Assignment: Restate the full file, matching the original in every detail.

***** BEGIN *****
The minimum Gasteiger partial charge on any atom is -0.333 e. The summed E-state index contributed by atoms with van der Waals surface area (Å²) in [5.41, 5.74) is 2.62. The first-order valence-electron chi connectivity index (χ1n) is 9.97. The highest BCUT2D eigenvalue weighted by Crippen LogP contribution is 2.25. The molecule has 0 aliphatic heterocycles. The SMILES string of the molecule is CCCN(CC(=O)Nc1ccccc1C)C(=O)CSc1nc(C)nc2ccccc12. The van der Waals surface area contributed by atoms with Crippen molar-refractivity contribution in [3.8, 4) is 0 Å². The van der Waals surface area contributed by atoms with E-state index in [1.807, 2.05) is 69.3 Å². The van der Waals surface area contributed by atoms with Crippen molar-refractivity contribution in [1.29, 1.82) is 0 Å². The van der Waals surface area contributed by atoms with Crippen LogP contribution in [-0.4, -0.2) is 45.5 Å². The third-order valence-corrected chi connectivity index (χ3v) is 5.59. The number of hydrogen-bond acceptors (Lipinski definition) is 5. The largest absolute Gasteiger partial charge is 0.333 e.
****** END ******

The minimum Gasteiger partial charge on any atom is -0.333 e. The summed E-state index contributed by atoms with van der Waals surface area (Å²) in [5.41, 5.74) is 2.62. The first-order valence-electron chi connectivity index (χ1n) is 9.97. The highest BCUT2D eigenvalue weighted by Crippen LogP contribution is 2.25. The molecule has 0 aliphatic heterocycles. The SMILES string of the molecule is CCCN(CC(=O)Nc1ccccc1C)C(=O)CSc1nc(C)nc2ccccc12. The van der Waals surface area contributed by atoms with Crippen molar-refractivity contribution in [3.8, 4) is 0 Å². The van der Waals surface area contributed by atoms with E-state index in [1.807, 2.05) is 69.3 Å². The van der Waals surface area contributed by atoms with Crippen molar-refractivity contribution in [1.29, 1.82) is 0 Å². The van der Waals surface area contributed by atoms with Crippen LogP contribution in [-0.4, -0.2) is 45.5 Å². The third-order valence-corrected chi connectivity index (χ3v) is 5.59. The number of hydrogen-bond acceptors (Lipinski definition) is 5. The largest absolute Gasteiger partial charge is 0.333 e.